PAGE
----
Sunday, October 28, 2007

Check Out

I am really excited about the new website. The team has been working very hard on the site and we see this as an essential element to being a missional force to the city and the world.Check out

Monday, October 15, 2007

The Just Judge- Do I Want Justice

I am preaching this weekend on Luke 18:1-8. The passage is the Parable of the Persistent Widow:

1Then Jesus told his disciples a parable to show them that they should always pray and not give up. 2He said: "In a certain town there was a judge who neither feared God nor cared about men. 3And there was a widow in that town who kept coming to him with the plea, 'Grant me justice against my adversary.'4"For some time he refused. But finally he said to himself, 'Even though I don't fear God or care about men, 5yet because this widow keeps bothering me, I will see that she gets justice, so that she won't eventually wear me out with her coming!' "6And the Lord said, "Listen to what the unjust judge says. 7And will not God bring about justice for his chosen ones, who cry out to him day and night? Will he keep putting them off? 8I tell you, he will see that they get justice, and quickly. However, when the Son of Man comes, will he find faith on the earth?"

Jesus gives his disciples this parable in the midst of news about the future that is massive and overwhelming. He says that there is going to be a massive battle in front of them and in front of the whole of human history. Evil is going to war against good. And, there are going to be times when we will think that the war is too big, the battle too long, the enemy too full of resources. But, he tells us in this passage to NEVER stop praying. Why? Well, because we matter. And, because our choices and our actions, and our fears, and our emotions, and our inclinations, and especially our faith in what is outside our circumstances, matters. It is not going unnoticed. In fact, God is not like an unjust judge who answers pleas for help to get us off his back because he is sick and tired from hearing from us "widows."

Instead, he is a loving Father who ends up throwing Himself into the bloody battle we are in to bring about fairness. Everything we do matters. Everything we do makes an impact, either for good or for evil because we were made as creatures who can both impregnate history and give birth to real things in this real world of God's making. I am thinking and praying very hard about this passage.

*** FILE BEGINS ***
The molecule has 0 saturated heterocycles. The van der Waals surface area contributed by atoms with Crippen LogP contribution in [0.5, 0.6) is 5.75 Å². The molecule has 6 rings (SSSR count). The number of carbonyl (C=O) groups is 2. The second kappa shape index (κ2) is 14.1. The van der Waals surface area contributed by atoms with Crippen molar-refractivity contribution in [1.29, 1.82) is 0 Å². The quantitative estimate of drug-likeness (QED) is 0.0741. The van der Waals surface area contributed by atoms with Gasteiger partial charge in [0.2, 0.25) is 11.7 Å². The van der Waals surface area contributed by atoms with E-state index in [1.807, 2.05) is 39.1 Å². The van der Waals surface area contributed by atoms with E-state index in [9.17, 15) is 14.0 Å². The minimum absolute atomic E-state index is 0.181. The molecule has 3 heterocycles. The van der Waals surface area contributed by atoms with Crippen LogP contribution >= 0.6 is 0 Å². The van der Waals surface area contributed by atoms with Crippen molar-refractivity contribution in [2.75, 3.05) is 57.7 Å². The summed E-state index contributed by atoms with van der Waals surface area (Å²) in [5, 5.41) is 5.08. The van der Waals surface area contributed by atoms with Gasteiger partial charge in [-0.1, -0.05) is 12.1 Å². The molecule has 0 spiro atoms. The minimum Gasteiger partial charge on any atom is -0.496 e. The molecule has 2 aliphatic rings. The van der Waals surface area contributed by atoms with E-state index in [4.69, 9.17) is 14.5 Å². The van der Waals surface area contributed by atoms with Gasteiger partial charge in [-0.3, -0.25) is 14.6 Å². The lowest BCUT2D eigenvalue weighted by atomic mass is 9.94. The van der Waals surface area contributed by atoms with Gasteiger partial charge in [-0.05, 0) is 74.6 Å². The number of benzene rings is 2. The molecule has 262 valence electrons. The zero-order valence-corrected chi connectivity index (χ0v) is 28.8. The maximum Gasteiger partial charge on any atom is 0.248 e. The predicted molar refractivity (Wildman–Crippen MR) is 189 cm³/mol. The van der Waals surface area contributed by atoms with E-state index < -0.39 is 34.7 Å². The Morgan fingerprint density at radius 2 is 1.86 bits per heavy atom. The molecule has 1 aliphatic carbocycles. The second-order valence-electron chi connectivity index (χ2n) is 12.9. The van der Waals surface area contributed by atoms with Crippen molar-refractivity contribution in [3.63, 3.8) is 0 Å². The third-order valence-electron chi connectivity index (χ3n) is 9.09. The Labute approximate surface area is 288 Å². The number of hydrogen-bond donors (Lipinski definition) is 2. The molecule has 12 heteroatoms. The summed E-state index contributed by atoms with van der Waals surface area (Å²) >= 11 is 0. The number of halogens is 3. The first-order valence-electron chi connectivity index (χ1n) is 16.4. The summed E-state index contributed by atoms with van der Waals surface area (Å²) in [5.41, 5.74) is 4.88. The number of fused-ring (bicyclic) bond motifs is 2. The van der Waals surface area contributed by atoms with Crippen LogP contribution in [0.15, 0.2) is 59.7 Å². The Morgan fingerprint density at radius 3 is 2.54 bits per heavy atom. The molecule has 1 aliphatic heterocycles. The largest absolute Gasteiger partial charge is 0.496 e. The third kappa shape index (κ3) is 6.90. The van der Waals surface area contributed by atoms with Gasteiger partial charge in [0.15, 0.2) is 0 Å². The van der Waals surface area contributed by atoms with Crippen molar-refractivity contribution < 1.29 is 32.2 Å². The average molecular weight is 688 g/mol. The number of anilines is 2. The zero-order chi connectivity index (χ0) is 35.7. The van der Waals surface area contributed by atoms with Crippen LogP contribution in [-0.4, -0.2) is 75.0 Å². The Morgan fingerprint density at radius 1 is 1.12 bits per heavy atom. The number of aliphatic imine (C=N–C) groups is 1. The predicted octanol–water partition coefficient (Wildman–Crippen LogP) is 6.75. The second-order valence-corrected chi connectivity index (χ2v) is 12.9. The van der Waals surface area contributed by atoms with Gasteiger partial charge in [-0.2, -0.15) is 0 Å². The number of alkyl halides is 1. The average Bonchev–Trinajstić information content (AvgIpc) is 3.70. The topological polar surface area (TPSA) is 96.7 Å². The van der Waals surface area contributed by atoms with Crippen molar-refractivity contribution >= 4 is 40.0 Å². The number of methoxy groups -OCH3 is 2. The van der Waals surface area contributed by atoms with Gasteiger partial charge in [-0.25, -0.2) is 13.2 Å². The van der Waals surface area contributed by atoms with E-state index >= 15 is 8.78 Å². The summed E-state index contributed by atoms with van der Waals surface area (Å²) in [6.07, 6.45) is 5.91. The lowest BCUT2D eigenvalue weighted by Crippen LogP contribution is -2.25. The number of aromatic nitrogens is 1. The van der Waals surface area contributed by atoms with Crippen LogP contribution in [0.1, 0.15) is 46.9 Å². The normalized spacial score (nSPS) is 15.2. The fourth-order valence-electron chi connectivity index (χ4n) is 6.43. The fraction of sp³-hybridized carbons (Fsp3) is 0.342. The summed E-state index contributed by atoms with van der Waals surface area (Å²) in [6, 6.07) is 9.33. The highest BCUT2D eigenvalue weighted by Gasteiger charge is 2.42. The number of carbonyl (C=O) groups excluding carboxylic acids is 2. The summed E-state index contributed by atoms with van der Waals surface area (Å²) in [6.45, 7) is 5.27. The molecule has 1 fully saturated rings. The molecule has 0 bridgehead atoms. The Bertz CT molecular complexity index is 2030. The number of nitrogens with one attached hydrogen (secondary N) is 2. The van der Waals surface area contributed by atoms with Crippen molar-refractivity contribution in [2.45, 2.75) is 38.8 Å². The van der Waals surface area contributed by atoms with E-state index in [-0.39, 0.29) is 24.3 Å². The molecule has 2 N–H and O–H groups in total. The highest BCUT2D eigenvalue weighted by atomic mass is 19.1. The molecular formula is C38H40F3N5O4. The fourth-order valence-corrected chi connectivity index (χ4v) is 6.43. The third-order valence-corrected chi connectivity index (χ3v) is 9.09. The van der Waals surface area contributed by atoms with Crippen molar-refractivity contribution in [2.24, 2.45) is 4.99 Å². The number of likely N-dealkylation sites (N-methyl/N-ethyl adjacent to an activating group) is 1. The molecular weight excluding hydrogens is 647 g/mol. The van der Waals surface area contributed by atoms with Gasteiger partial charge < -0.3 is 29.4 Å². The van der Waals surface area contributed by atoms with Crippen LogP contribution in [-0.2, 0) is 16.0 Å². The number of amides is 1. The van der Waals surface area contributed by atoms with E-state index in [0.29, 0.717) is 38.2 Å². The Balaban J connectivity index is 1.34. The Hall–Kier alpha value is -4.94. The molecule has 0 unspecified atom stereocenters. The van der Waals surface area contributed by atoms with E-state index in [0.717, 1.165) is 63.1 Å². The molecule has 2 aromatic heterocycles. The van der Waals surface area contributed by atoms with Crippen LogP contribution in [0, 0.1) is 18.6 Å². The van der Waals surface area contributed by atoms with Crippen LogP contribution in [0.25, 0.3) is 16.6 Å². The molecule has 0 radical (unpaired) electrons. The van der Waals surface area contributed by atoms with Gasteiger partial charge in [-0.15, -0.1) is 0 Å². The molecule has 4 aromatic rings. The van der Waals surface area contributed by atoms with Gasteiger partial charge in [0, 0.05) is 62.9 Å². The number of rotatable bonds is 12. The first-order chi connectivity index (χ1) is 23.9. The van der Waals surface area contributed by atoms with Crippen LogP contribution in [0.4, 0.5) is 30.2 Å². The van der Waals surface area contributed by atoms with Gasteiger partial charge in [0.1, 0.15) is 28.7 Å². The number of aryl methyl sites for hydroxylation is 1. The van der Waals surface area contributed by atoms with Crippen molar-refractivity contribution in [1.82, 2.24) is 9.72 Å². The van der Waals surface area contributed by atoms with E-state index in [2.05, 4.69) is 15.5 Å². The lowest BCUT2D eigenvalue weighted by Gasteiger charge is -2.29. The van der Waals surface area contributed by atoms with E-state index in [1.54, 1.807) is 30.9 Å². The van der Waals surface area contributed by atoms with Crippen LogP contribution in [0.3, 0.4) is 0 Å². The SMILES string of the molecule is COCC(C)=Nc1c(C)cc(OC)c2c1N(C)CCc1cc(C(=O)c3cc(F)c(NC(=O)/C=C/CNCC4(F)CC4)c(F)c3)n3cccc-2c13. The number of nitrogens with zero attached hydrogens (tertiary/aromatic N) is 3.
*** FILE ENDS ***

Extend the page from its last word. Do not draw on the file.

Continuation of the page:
In it all, as I cry out to God, I am asking some very hard questions: When I look at my own life, do I really want God's justice to fall down upon me as I wish it to fall down on others? What if he gave me what I deserve, even as I wish him to give to those around me what they deserve? Do I want justice or do I want mercy? And even deeper into this, is it possible for us to have both? What does the Gospel have to say about injustice and the need for those of us who suffer under it and are guilty of it, to have justice reign?

Wednesday, October 10, 2007


We have been working hard to get the website ready. Sermons are now available.

Last week's sermon on Hell from Luke 16:19-31 is taken from the parable on Lazarus and the rich man. Here is the outline and the link:Lazarus and the Rich Man: the Choice, the Company, and the Cruelty of Hell

Intro: When Bad New is Good News

I. The Choice of Hell?“
All that are in Hell, choose it. Without that self-choice there could be no Hell. No soul that seriously and constantly desires joy will ever miss it.

"Hell … begins with a grumbling mood, and yourself still distinct from it: perhaps even criticizing it…. You can repent and come out of it again. But there may come a day when you can do that no longer. Then there will be no you left to criticize the mood or even enjoy it, but just the grumble itself going on forever like a machine." CS Lewis

II. The Company of Hell.
It is common for us to say, "I don't think God would send a person who lives a good life to hell just for holding the wrong belief." The universal religion of humankind is BE GOOD.” The problem is that only about 10% of the world can BE GOOD. The rest of us have to struggle in our weakness, brokeness, and vice. Religion is, therefore, very exclusive. The Gospel that Luke is proclaiming is Jesus' message that EVERYONE who admits that they are lost without God because of their own human brokeness and sin, will and can be saved if they call on the name of Jesus Christ who stands in our place and takes on the punishment that we deserve in dying on the cross. The bottum line is that we can believe that faith in Christ is not necessary because we can be saved by BEING GOOD or we can believe that we are saved by grace and that God can rescue us by allowing Jesus to pay the penalty we deserve. We can beleive one or the other, but you cannot believe in both at once.

III. The Cruelty of Hell?
There is no love without wrath. A wrathless God cannot be a loving God.
In Hope Has Its Reasons, Becky Pippert writes, 'Think how we feel when we see someone we love ravaged by unwise actions or relationships. Do we respond with benign tolerance as we might toward strangers? Far from it…. Anger isn't the opposite of love. Hate is, and the final form of hate is indifference.' "E. H. Gifford says, 'Human love here offers a true analogy: the more a father loves his son, the more he hates in him the drunkard, the liar, the traitor.' "She concludes: 'If I, a flawed narcissistic sinful woman, can feel this much pain and anger over someone's condition, how much more a morally perfect God who made them? God's wrath is not a cranky explosion, but his settled opposition to the cancer of sin which is eating out the insides of the human race he loves with his whole being.' "